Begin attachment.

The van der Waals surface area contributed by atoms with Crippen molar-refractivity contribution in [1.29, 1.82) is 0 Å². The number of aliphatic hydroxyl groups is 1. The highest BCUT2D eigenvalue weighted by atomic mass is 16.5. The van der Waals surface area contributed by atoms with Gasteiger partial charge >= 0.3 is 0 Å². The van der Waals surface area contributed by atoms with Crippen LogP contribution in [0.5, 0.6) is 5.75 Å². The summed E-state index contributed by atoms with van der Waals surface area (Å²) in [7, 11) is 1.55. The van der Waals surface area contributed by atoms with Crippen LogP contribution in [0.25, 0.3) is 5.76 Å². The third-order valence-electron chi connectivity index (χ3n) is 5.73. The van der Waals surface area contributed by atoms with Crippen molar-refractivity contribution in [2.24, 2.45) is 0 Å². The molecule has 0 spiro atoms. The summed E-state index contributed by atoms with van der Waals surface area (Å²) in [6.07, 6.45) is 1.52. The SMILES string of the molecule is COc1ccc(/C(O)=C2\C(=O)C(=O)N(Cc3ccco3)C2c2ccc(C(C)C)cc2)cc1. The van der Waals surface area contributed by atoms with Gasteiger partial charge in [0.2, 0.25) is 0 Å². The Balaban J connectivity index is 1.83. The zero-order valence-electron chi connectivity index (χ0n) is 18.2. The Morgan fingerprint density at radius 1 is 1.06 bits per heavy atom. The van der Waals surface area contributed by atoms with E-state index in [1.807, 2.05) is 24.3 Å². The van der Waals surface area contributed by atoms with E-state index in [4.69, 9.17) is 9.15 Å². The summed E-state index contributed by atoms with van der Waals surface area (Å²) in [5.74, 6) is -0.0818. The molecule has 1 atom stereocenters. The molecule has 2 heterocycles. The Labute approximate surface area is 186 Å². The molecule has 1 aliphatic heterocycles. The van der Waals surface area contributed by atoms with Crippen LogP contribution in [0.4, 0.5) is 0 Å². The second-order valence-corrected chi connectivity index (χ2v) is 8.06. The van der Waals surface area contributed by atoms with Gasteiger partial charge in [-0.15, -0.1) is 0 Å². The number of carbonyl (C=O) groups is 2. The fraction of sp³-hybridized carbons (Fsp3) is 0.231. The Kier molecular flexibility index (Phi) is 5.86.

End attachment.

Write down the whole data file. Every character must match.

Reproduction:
The van der Waals surface area contributed by atoms with Crippen molar-refractivity contribution in [1.29, 1.82) is 0 Å². The number of aliphatic hydroxyl groups is 1. The highest BCUT2D eigenvalue weighted by atomic mass is 16.5. The van der Waals surface area contributed by atoms with Gasteiger partial charge >= 0.3 is 0 Å². The van der Waals surface area contributed by atoms with Crippen LogP contribution in [0.5, 0.6) is 5.75 Å². The summed E-state index contributed by atoms with van der Waals surface area (Å²) in [7, 11) is 1.55. The van der Waals surface area contributed by atoms with Crippen LogP contribution in [0.25, 0.3) is 5.76 Å². The third-order valence-electron chi connectivity index (χ3n) is 5.73. The van der Waals surface area contributed by atoms with Crippen molar-refractivity contribution in [2.24, 2.45) is 0 Å². The molecule has 0 spiro atoms. The summed E-state index contributed by atoms with van der Waals surface area (Å²) in [6.07, 6.45) is 1.52. The SMILES string of the molecule is COc1ccc(/C(O)=C2\C(=O)C(=O)N(Cc3ccco3)C2c2ccc(C(C)C)cc2)cc1. The van der Waals surface area contributed by atoms with Gasteiger partial charge in [0.2, 0.25) is 0 Å². The Balaban J connectivity index is 1.83. The zero-order valence-electron chi connectivity index (χ0n) is 18.2. The Morgan fingerprint density at radius 1 is 1.06 bits per heavy atom. The van der Waals surface area contributed by atoms with E-state index in [1.807, 2.05) is 24.3 Å². The van der Waals surface area contributed by atoms with E-state index in [4.69, 9.17) is 9.15 Å². The summed E-state index contributed by atoms with van der Waals surface area (Å²) in [5.74, 6) is -0.0818. The molecule has 1 atom stereocenters. The molecule has 2 heterocycles. The Labute approximate surface area is 186 Å². The molecule has 1 aliphatic heterocycles. The van der Waals surface area contributed by atoms with Crippen LogP contribution in [0.4, 0.5) is 0 Å². The second-order valence-corrected chi connectivity index (χ2v) is 8.06. The van der Waals surface area contributed by atoms with Gasteiger partial charge in [-0.15, -0.1) is 0 Å². The number of carbonyl (C=O) groups is 2. The fraction of sp³-hybridized carbons (Fsp3) is 0.231. The Kier molecular flexibility index (Phi) is 5.86.